“There must be a reason for an investigation. For the moment, all you and I see is that the patient is in a coma,” Kremlin spokesman Dmitry Peskov told reporters, according to Reuters.
But German Chancellor Angela Merkel called for an investigation Monday after doctors from Berlin’s Charite Hospital found that clinical tests “indicate poisoning with a substance from the group of cholinesterase inhibitors,” the hospital said in a statement Monday, adding that the “specific substance” remained “unknown.”
The Kremlin spokesman called accusations that the Russian government was behind the poisioning “empty noise.”
“We do not intend to take it seriously,” Peskov said Tuesday, claiming that Navalny’s condition could have been caused from a variety of things.
“If a substance is found, and if it is determined that it is poisoning, then there will be a reason for an investigation,” Peskov added.
Navalny is a politician and an outspoken lawyer who earned a reputation as an enemy of the Kremlin by fighting against official corruption. He’s also one of Putin’s strongest critics.
The 44-year old fell ill Thursday on a flight back from Mocsow, making an emergency landing in the Siberian city of Omsk, where he was hospitalized before being flown to Germany for treatment. He has been put in a medically induced coma.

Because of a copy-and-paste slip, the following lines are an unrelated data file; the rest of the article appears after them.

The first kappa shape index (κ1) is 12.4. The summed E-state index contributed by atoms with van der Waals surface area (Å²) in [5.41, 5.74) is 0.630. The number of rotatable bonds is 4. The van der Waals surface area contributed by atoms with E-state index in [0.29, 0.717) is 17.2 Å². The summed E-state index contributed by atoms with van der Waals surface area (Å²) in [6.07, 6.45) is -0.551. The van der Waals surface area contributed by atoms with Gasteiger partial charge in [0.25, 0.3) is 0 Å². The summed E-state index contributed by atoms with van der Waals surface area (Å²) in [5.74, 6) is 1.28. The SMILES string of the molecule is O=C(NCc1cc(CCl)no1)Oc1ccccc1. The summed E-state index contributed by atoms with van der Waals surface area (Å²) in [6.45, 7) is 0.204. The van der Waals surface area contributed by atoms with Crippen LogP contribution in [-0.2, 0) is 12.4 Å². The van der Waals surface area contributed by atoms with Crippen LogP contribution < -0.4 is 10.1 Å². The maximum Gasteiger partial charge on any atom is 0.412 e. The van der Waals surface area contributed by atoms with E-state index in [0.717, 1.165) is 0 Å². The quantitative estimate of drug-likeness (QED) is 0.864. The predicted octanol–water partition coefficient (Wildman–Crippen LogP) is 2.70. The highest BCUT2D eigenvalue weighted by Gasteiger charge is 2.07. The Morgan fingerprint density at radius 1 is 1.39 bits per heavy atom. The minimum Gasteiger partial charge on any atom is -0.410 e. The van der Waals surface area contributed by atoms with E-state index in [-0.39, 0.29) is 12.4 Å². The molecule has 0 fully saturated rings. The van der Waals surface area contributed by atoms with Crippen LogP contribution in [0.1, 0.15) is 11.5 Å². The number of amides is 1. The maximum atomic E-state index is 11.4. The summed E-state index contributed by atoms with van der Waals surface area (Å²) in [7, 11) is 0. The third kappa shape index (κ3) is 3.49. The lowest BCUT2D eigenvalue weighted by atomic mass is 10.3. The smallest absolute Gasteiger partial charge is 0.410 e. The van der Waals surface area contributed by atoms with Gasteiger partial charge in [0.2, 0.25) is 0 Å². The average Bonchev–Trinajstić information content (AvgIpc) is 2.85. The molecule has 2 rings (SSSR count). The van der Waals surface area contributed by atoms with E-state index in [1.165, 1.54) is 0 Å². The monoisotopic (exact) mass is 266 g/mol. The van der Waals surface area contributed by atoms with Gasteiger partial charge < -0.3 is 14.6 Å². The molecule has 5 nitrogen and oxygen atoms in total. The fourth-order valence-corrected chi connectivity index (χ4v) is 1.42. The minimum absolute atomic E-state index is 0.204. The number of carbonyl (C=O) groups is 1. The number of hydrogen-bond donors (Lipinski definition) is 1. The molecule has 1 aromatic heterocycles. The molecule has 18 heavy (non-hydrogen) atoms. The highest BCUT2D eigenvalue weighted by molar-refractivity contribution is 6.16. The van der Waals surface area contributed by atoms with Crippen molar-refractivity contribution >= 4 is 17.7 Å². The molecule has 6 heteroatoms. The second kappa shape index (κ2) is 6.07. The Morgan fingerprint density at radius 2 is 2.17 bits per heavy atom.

Navalny allies believe his tea was poisoned before his flight.
The hospital has said “his condition is serious, [but] it is not currently life-threatening,” and warned long term nerve damage could not be ruled out.
The cholinesterase inhibitors found in Navalny’s system reportedly block the breakdown of acetycholine, a vital chemical that transmits signals between nerve cells.
U.S. Secretary of State Mike Pompeo said that the U.S. is “deeply concerned” by the reports of potential poisoning of Navalny. Adding that, “If the reports prove accurate, the United States supports the EU’s call for a comprehensive investigation and stands ready to assist in that effort.”
France and Norway has made similar statements.
U.S. Deputy Secretary of State Stephen Biegun met with Russian Foreign Minister Sergei Lavrov Tuesday, along with other dipolmats and voiced his concern over the recent reports of potential poisoning.
In a statement following the meeting, Lavrov accused Biegun of threatening greater repercussions than after the U.S. learned of Russian meddling in the 2016 election, if the poisoning is confirmed.
The U.S. Ambassador to Russia, John Sullivan’s spokeperson said the latest information “necessitates an immediate, comprehensive, and transparent investigation by the Russian authorities that holds the parties behind this act responsible.”
Russia is now accusing the U.S. and the EU of taking “suspicious haste,” and questions “who profits from it.”
“The Russian leadership definitely doesn’t,” the Foreign Ministry said Tuesday.
If Navalny’s poisoning is officially confirmed, he would be the latest in a long line of Putin critics and opposition activists to have been poisoned or attacked in some other way.
The Associated Press contributed to this report.